On Saturday, I visited Kommos on Crete. A Bronze Age habor town with interesting Greek levels as well. Kommos is regarded as the likely major Minoan port for the Mesara (the fertile plain situated on the south central coast of Crete) serving the important Minoan sites of Phaistos and Ay. Triada. The excavations by Joseph and Maria Shaw of the University of Toronto revealed monumental architecture of Minoan date at the site (which Bob Bridges patiently pointed out to me) as well as possible storage sheds for Bronze age ships.
From my perspective, one of the most interesting things about the site was the array of imported material from as far afield as Egypt, the Levant, and Cyprus. As we are beginning to argue for Pyla-Kokkinokremos, Kommos appears to have been a point of contact between the Mesara and the major trade routes of the Eastern Mediterranean. This brought site considerable prosperity and may have allowed it to exert some autonomy despite the proximity of Phaistos and Ay. Triada. The presence of monumental architecture at least suggests that the folks at Kommos invested in some form of large scale building and this may suggest an effort to cultivate a distinct identity. Like Pyla-Kokkinokremos with its nearby and powerful neighbors of Kition and Hala Sultan Teke (and the looming regional superpower of Enkomi), the settlement structure, economic organization, and political character of Bronze Age Crete may have been far more "multipolar" than some of better-known schematics would allow.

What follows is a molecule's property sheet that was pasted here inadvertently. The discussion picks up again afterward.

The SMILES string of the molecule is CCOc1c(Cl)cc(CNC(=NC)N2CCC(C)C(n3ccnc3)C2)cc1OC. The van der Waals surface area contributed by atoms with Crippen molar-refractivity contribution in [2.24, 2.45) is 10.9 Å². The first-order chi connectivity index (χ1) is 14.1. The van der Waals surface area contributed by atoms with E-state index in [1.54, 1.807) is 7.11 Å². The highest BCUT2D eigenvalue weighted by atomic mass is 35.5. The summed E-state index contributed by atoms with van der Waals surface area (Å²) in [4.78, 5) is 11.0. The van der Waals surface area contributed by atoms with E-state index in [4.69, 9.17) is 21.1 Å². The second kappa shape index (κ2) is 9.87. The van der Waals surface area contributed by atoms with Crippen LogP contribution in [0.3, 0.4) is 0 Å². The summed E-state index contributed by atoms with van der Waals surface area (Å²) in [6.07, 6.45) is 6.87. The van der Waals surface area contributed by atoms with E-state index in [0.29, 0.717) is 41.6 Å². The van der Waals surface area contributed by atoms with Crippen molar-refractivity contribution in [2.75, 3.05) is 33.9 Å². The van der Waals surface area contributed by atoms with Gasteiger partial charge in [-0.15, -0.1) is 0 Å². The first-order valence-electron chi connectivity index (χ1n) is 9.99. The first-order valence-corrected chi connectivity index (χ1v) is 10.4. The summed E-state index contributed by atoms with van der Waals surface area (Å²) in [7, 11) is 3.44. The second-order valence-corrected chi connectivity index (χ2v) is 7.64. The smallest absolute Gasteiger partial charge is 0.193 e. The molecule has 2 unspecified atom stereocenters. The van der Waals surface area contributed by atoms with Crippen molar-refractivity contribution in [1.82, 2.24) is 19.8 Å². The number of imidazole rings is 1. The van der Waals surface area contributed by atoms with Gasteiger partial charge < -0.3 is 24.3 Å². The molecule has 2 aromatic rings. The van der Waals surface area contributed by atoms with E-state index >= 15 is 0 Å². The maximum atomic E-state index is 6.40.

As an added bonus, Shaw has written a brilliant guide to Kommos which talks not only about the architecture and finds, but also bring alive the back story of running a major excavation. From expropriating lands to raising money to the relations with local community, the guide places the site not only in archaeological context, but also in the context of the excavation process. Even if you don't ever visit the site (which is generally kept locked), the guide is an entertaining and informative read.